A Welcome Sight

Wells and Warren Gehring.

The life-changing impact of Visually Impaired Preschool Services

By Mariah Kline
Photos by
Andrea Hutchinson

Sight is a gift that most of us take for granted. For parents of blind and visually impaired children, sight is a constant concern.

“As a mom, to realize when your child is six months old that maybe he’s never seen me or heard me is a devastating thought,” – Taylor Gehring.

Gehring is the mom of two-year-old Wells, who was born with CVI (cortical visual impairment), a neural processing disorder that makes it difficult for him to see. He began working with the First Steps program at Visually Impaired Preschool Services (VIPS) at the age of eight months, and his family has seen significant improvements every step of the way.

Ryan, Wells, Taylor and Warren Gehring.

“When he started, he couldn’t see if you had lit a sparkler in the room,” Gehring says. “He couldn’t eye track or follow anything. They started so small with anything that could grab his attention and then we just built on those strategies very slowly.”

VIPS has worked with parents and children in Kentucky and Indiana for 35 years. The instructors of VIPS work to create individualized plans to help set children up for success as they develop and learn. They teach little ones how to utilize the remaining sight they have and navigate the world using other senses.

“They’re compassionate and they’re collaborative,” Gehring says. “They don’t just say, ‘This is what I think, and this is what you should do.’ They individualize everything. They hone in on responses and reactions that may seem so subtle, but they utilize those reactions to help them improve.”

Wells and Warren Gehring.

Beyond helping the children, VIPS works to connect the families they serve – creating a safe space for parents to express fears and concerns and learn from one another. Through retreats and the Parent Empowerment Program (PEP), VIPS creates a community for parents to share their child’s struggles and triumphs with those who understand the most.

With experienced professionals leading the way, Gehring knows that her son is in the best possible hands.

“They’re very responsive,” Gehring says of the organization. “The therapeutic strategies VIPS does on a consistent basis so early on – even before they’re able to talk and have any kind of response – is tremendous. They’re not a ‘wait and see’ organization. They are always there. Even with the Coronavirus, they want to check-in and stay in touch.”

“We do not place children on a waiting list,” says Director of Education Kathy Mullen. “We understand the importance of beginning early intervention services as soon as possible.”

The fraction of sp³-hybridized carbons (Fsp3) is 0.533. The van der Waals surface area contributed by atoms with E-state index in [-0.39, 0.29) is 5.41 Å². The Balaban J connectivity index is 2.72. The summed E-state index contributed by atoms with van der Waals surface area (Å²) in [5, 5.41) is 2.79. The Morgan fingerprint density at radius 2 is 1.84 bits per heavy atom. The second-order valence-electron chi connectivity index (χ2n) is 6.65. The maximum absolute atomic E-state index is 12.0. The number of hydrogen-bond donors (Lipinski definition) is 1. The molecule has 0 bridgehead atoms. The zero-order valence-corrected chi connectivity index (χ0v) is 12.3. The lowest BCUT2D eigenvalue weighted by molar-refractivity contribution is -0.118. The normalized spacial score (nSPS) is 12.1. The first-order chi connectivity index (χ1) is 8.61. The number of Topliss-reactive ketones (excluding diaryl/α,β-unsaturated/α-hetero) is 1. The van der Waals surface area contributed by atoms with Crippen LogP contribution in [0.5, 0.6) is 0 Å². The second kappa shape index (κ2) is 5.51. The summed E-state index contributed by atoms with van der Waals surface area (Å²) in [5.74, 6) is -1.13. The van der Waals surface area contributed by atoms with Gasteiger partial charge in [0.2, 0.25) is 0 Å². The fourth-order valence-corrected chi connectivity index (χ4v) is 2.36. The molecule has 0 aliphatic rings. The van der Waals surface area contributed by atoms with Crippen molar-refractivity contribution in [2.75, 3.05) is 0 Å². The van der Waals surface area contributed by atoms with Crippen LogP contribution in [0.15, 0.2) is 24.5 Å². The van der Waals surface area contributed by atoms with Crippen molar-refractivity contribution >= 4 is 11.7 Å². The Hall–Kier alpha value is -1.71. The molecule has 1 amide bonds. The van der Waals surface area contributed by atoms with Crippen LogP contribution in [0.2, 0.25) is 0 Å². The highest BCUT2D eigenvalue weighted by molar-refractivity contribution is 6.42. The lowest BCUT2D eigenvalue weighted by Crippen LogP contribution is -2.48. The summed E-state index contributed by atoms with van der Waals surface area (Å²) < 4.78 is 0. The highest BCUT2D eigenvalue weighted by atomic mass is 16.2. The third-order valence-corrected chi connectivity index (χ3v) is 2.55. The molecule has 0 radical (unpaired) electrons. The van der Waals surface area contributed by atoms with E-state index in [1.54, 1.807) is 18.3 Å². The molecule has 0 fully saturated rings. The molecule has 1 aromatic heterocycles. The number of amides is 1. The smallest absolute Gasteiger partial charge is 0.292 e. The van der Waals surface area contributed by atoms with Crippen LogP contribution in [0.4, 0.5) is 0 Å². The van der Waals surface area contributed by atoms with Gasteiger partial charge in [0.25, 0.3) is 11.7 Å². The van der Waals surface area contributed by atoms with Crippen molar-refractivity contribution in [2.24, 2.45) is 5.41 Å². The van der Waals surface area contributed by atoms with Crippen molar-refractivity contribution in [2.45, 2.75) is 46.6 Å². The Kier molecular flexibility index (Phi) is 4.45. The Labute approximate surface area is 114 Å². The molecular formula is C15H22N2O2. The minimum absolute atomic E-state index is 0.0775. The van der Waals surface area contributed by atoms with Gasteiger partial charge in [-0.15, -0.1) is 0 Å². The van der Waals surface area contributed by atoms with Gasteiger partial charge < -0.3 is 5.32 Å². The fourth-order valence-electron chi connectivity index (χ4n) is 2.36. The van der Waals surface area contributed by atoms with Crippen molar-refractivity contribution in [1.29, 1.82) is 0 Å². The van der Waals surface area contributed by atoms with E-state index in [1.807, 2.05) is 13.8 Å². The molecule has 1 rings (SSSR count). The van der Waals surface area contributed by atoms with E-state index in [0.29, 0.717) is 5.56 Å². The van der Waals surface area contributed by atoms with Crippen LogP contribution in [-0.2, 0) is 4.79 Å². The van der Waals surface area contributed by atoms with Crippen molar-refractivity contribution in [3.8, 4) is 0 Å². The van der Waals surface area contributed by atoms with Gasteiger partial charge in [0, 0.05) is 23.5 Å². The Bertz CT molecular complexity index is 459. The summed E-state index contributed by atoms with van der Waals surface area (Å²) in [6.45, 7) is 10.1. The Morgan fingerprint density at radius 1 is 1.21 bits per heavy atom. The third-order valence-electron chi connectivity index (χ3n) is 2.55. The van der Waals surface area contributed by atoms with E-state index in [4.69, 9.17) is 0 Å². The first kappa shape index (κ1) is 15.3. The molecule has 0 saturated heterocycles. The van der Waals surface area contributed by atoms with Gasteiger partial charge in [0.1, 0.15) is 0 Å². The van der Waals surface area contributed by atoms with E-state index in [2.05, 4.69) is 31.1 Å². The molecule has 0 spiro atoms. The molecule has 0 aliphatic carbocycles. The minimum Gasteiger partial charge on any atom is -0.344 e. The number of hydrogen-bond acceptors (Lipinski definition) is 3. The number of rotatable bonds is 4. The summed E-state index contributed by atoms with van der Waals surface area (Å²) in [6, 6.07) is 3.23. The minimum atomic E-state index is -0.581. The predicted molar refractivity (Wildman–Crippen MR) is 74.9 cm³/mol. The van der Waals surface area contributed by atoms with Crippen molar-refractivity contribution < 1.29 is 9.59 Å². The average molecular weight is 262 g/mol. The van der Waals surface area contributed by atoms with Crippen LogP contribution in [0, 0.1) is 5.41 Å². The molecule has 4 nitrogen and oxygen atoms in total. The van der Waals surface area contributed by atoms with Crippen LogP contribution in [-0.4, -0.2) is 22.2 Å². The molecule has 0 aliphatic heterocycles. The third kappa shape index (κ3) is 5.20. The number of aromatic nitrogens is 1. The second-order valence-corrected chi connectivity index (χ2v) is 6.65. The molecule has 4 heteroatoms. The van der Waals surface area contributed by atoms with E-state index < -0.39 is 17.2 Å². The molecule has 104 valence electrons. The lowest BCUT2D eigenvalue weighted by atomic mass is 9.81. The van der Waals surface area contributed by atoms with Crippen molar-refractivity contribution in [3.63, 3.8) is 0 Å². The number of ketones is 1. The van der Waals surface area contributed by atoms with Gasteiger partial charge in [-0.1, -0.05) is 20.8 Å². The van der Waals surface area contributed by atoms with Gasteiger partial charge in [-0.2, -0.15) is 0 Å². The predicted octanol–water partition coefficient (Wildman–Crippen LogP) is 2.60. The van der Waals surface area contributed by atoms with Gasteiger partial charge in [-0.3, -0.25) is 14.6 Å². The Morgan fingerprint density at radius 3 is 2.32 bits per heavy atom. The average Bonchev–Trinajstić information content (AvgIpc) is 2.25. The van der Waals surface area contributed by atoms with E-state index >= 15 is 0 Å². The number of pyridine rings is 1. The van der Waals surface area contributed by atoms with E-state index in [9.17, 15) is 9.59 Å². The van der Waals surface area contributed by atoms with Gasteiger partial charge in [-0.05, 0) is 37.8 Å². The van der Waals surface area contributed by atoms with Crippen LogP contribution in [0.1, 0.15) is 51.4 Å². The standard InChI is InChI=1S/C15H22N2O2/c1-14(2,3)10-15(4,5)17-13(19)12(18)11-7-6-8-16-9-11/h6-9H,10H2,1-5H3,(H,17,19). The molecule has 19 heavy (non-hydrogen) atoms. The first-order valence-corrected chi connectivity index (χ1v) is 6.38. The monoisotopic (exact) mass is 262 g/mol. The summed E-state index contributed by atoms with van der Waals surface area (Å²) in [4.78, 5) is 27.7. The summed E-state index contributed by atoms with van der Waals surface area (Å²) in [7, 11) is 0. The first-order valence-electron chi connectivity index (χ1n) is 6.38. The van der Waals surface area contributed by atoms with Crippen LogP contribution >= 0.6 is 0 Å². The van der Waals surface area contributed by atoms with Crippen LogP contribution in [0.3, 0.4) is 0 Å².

Instructor Tracy Webb works with Wells.

With several years of educational experience, Mullen knows what is at stake for blind and visually impaired children.

“When we look at the big picture, we know that visually impaired and blind adults are the most unemployed and underemployed group of adults with needs,” she says. “This is not acceptable and needs to be addressed as early as possible. VIPS begins addressing this issue in early intervention by teaching skills for independence, career education and self-advocacy.”

Because of the COVID-19 pandemic, VIPS staff members have begun video conferencing with children to continue teaching and assisting them. While Mullen and her team are struggling during this difficult time, she sees the potential in remote services for families.

The VIPS Orange Room on a Zoom call.

“I have had the blessing of serving in the field of early intervention for close to 30 years,” she says. “This is by far the scariest time and also one of the times with the greatest opportunity for growth. By providing services remotely, we will never replace face-to-face visits in a family’s home, but we will definitely be able to expand and enhance those services.

“Like all nonprofits, the VIPS bottom line is hurting during this time,” Mullen says. “Our amazing administrative team has identified and applied for all supports available statewide and federally. Any financial support would be greatly appreciated and will be put directly into our services for Kentucky and Indiana families.” V

Visually Impaired Preschool Services will host the Virtual VIPS Gala beginning with a silent auction on May 25 and a live auction on May 30. Items up for bid include vacations, bottles of bourbon and other select items. To learn more, visit vips.org or call 502.636.3207.

VIPS student Benjamin Facetimes with his instructor.

Wells and Warren Gehring.

Wells and Taylor Gehring.